Now, to be fair, I don’t know who William Whyte is. (Or why he spells his name like that.)
I also didn’t know the song “Auld Lange Syne” was a Scottish song. Apparently, it is. Because it is the first track on the first collection of Scottish Songs for the aforementioned Mr. Whyte.
Here’s something else I didn’t know: Robert Burns died quite young (age 37). Given his tremendous influence in the literary world, I thought he lived to be an old man. Thirty seven? Here’s what the Wiki article says:
Burns’s worldly prospects were perhaps better than they had ever been; but he had become soured, and moreover he had alienated many of his best friends by too freely expressing sympathy with the French Revolution and the then unpopular advocates of reform at home. His political views also came to the notice of his employers and in an attempt to prove his loyalty to the Crown, Burns joined the Royal Dumfries Volunteers in March 1795. As his health began to give way, he began to age prematurely and fell into fits of despondency. The habits of intemperance (alleged mainly by temperance activist James Currie) are said to have aggravated his long-standing possible rheumatic heart condition. His death followed a dental extraction in winter 1795.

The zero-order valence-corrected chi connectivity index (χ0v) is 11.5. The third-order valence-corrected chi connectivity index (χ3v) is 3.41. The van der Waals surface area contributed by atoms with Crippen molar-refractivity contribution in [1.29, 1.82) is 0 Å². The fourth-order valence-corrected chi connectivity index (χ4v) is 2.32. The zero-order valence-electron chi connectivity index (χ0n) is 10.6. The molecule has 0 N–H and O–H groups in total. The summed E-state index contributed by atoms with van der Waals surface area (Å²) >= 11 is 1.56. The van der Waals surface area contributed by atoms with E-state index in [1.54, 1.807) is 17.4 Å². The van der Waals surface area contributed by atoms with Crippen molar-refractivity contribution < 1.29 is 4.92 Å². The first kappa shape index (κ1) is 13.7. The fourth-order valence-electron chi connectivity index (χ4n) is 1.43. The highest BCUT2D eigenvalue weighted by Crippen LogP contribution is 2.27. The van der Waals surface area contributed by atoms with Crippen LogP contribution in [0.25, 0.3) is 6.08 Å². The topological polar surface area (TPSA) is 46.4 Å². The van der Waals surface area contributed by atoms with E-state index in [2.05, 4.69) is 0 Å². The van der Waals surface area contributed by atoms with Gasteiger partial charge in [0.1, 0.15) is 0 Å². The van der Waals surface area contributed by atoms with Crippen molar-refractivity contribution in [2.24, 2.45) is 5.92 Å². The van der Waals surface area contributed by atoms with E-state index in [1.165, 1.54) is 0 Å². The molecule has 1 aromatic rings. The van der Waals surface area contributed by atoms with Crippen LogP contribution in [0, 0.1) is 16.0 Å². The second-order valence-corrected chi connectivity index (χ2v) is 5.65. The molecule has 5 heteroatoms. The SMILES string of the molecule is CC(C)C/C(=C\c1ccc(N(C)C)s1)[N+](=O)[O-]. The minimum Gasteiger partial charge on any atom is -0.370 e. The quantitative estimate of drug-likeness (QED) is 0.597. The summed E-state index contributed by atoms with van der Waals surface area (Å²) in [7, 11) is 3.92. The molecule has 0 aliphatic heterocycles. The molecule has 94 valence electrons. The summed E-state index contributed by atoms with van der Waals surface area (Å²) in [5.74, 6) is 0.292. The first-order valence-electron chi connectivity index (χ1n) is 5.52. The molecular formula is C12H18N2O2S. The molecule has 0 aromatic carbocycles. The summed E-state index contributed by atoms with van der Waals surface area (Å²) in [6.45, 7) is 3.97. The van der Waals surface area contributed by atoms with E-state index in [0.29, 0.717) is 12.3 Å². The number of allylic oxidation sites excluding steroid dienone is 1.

On the morning of 21 July 1796 Burns died in Dumfries, at the age of 37.
This type of discovery isn’t essential to my life. But it is Continue reading